Invasive Species Compendium

Detailed coverage of invasive species threatening livelihoods and the environment worldwide

Abstract

Necremnus tutae (Hymenoptera, Eulophidae) is widespread and efficiently controls Tuta absoluta in tomato greenhouses in SE Spain.

Abstract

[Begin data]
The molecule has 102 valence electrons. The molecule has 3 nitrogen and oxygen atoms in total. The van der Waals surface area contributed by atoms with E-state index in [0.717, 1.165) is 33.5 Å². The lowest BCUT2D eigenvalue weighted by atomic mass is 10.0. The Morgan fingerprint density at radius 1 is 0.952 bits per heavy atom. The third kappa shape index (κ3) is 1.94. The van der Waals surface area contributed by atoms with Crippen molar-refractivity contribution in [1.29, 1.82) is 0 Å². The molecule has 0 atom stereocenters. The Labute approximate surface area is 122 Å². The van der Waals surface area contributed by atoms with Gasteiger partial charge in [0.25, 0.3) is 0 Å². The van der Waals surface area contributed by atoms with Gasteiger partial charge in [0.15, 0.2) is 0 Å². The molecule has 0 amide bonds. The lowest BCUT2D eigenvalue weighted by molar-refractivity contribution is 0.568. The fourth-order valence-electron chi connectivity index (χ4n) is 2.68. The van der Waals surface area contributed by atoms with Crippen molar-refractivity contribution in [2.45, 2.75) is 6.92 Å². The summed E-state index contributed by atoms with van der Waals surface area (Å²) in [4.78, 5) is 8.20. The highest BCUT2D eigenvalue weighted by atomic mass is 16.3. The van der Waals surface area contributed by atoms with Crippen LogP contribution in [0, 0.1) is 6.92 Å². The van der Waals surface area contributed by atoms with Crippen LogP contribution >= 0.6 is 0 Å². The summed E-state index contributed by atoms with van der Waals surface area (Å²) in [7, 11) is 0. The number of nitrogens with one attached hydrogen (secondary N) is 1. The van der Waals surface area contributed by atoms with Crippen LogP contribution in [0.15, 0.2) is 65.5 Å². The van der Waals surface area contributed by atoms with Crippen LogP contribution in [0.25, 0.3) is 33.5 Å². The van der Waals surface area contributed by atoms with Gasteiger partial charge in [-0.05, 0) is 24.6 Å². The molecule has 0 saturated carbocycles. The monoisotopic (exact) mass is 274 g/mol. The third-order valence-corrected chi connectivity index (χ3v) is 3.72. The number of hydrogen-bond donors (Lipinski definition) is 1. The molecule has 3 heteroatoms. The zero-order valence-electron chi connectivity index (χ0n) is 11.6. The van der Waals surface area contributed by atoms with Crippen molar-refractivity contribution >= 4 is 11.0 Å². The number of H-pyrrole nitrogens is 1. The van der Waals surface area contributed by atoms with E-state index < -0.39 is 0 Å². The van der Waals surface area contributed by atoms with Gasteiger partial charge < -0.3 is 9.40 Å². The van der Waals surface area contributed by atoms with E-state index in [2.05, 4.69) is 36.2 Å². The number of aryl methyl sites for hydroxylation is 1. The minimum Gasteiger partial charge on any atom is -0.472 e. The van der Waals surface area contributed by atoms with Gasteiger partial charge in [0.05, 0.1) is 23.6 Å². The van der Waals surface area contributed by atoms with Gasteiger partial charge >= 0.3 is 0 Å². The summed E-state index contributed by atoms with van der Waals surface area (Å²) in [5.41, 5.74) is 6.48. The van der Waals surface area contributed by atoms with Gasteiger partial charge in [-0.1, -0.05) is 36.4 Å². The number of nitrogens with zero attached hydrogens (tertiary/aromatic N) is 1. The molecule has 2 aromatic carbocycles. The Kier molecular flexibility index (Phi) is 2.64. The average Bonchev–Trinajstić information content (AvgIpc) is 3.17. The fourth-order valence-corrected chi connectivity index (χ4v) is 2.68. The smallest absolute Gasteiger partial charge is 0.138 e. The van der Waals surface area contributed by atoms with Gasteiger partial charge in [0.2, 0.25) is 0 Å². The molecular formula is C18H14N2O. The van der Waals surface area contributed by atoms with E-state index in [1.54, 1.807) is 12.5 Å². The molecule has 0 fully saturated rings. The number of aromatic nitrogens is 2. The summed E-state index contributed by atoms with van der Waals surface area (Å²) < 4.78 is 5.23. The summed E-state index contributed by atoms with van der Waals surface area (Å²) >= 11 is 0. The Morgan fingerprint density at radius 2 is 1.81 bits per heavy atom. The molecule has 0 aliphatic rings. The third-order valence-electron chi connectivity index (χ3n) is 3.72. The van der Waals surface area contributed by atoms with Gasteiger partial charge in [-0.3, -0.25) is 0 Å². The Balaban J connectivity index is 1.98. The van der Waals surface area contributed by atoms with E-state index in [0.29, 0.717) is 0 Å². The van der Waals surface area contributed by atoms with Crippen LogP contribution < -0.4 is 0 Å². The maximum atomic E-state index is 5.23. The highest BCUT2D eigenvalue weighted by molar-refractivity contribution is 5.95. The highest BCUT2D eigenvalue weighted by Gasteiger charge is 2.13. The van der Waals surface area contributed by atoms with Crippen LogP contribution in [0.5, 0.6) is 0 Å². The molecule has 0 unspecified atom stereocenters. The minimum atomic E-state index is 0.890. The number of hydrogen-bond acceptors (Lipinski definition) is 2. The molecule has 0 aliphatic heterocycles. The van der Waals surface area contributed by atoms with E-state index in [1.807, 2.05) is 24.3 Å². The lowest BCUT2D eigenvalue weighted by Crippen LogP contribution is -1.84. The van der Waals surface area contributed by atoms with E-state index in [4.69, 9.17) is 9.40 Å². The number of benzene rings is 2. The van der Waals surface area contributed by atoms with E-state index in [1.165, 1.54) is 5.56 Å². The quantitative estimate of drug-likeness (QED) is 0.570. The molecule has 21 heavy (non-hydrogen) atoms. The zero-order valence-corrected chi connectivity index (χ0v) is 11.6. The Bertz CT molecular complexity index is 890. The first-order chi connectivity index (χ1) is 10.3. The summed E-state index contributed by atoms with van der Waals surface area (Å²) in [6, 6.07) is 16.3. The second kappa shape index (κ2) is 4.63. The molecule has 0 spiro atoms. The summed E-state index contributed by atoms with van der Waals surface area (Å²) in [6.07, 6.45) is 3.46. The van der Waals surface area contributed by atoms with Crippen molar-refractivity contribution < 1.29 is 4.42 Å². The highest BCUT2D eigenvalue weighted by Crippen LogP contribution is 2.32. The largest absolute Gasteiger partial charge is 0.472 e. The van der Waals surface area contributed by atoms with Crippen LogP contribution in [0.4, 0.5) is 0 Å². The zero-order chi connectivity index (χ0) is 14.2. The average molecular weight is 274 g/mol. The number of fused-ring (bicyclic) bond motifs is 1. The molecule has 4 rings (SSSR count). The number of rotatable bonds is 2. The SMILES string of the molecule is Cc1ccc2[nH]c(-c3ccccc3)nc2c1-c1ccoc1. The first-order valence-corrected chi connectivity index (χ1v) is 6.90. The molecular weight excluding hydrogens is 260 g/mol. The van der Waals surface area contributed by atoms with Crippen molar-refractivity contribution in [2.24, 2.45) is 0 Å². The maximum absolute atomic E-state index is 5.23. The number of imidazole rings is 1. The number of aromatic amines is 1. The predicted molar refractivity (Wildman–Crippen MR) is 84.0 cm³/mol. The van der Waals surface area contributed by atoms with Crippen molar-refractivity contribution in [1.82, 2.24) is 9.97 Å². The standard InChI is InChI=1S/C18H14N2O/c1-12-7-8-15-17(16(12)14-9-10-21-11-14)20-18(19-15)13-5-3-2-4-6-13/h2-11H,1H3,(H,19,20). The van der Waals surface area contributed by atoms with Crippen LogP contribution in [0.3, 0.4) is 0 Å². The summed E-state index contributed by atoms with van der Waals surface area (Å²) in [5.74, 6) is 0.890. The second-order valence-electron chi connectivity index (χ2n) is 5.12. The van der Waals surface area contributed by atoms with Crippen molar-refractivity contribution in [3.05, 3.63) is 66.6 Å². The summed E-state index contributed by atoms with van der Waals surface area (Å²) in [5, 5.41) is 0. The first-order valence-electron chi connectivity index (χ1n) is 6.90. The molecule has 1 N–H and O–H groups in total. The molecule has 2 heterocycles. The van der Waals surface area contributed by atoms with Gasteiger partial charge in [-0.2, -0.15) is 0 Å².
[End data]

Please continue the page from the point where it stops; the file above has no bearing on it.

Biological control of Tuta absoluta (Meyrick) (Lepidoptera: Gelechiidae) by spontaneously appearing parasitoids (Necremnus spp.) was studied during 52 tomato crop cycles carried out in 42 greenhouses in South-East Spain between April 2017 and May 2018.Necremnus tutae (Reuter) was found in all greenhouses, reaching a successful T. absoluta control in 36 crop cycles (69%). Several pesticides were found to negatively affect the activity of N. tutae, e. g. sulphur applied by dusting, which is a common practice in organic crops. Consequently, many treatments were found to be counter-productive, resulting in significant crop losses due to T. absoluta damage. Biological control by N. tutae reached high rates of parasitism (up to 73%) and mortality (via host-feeding, up to 92%), throughout spring and summer, most likely due to the high temperatures during this period. Since N. tutae cannot easily be mass reared, it is not available for augmentative releases. Two key strategies should be followed to promote the contribution of spontaneously present parasitoids. Firstly, the application of pesticides against other pests and diseases should be reduced to a minimum, with selected methods and products. Secondly, the greenhouse environment can be made more suitable for parasitic wasps by planting selected flowering plant species for the provision of nutritional food supplements, i. e. nectar. The optimisation of biological control of T. absoluta by N. tutae offers a free and sustainable way to significantly reduce crop damage and insecticide usage in tomato crops.